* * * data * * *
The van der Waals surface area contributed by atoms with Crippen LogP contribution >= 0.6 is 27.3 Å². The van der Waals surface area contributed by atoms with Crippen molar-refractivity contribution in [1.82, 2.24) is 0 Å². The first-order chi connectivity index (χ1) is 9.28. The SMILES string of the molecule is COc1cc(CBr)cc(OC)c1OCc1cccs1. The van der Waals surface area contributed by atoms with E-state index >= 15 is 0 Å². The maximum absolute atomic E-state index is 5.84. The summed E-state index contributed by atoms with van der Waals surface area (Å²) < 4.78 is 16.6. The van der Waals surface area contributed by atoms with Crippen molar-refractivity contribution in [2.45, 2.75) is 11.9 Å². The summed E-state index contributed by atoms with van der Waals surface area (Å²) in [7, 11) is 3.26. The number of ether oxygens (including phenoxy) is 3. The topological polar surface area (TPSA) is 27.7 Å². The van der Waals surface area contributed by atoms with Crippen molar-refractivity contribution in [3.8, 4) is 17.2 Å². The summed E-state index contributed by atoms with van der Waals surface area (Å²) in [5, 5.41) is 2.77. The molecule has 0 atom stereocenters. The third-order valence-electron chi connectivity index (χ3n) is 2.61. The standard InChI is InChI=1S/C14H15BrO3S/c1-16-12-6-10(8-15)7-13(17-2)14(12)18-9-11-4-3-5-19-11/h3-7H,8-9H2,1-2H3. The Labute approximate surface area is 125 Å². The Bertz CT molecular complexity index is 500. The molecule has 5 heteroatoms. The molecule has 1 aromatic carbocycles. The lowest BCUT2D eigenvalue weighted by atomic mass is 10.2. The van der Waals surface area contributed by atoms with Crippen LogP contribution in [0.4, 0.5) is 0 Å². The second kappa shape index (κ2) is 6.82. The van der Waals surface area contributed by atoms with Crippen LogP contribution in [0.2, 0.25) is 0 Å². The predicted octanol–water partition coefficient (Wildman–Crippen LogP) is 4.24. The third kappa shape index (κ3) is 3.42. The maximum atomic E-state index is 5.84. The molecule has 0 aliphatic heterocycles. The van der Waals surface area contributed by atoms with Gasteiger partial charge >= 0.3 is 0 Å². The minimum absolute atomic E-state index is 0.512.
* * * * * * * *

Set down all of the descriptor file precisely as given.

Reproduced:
The van der Waals surface area contributed by atoms with Crippen LogP contribution >= 0.6 is 27.3 Å². The van der Waals surface area contributed by atoms with Crippen molar-refractivity contribution in [1.82, 2.24) is 0 Å². The first-order chi connectivity index (χ1) is 9.28. The SMILES string of the molecule is COc1cc(CBr)cc(OC)c1OCc1cccs1. The van der Waals surface area contributed by atoms with E-state index >= 15 is 0 Å². The maximum absolute atomic E-state index is 5.84. The summed E-state index contributed by atoms with van der Waals surface area (Å²) < 4.78 is 16.6. The van der Waals surface area contributed by atoms with Crippen molar-refractivity contribution in [2.45, 2.75) is 11.9 Å². The summed E-state index contributed by atoms with van der Waals surface area (Å²) in [7, 11) is 3.26. The number of ether oxygens (including phenoxy) is 3. The topological polar surface area (TPSA) is 27.7 Å². The van der Waals surface area contributed by atoms with Crippen molar-refractivity contribution in [3.8, 4) is 17.2 Å². The summed E-state index contributed by atoms with van der Waals surface area (Å²) in [5, 5.41) is 2.77. The molecule has 0 atom stereocenters. The third-order valence-electron chi connectivity index (χ3n) is 2.61. The standard InChI is InChI=1S/C14H15BrO3S/c1-16-12-6-10(8-15)7-13(17-2)14(12)18-9-11-4-3-5-19-11/h3-7H,8-9H2,1-2H3. The Labute approximate surface area is 125 Å². The Bertz CT molecular complexity index is 500. The molecule has 5 heteroatoms. The molecule has 1 aromatic carbocycles. The lowest BCUT2D eigenvalue weighted by atomic mass is 10.2. The van der Waals surface area contributed by atoms with Crippen LogP contribution in [0.4, 0.5) is 0 Å². The second kappa shape index (κ2) is 6.82. The van der Waals surface area contributed by atoms with Crippen LogP contribution in [0.2, 0.25) is 0 Å². The predicted octanol–water partition coefficient (Wildman–Crippen LogP) is 4.24. The third kappa shape index (κ3) is 3.42. The maximum atomic E-state index is 5.84. The molecule has 0 aliphatic heterocycles. The van der Waals surface area contributed by atoms with Gasteiger partial charge >= 0.3 is 0 Å². The minimum absolute atomic E-state index is 0.512.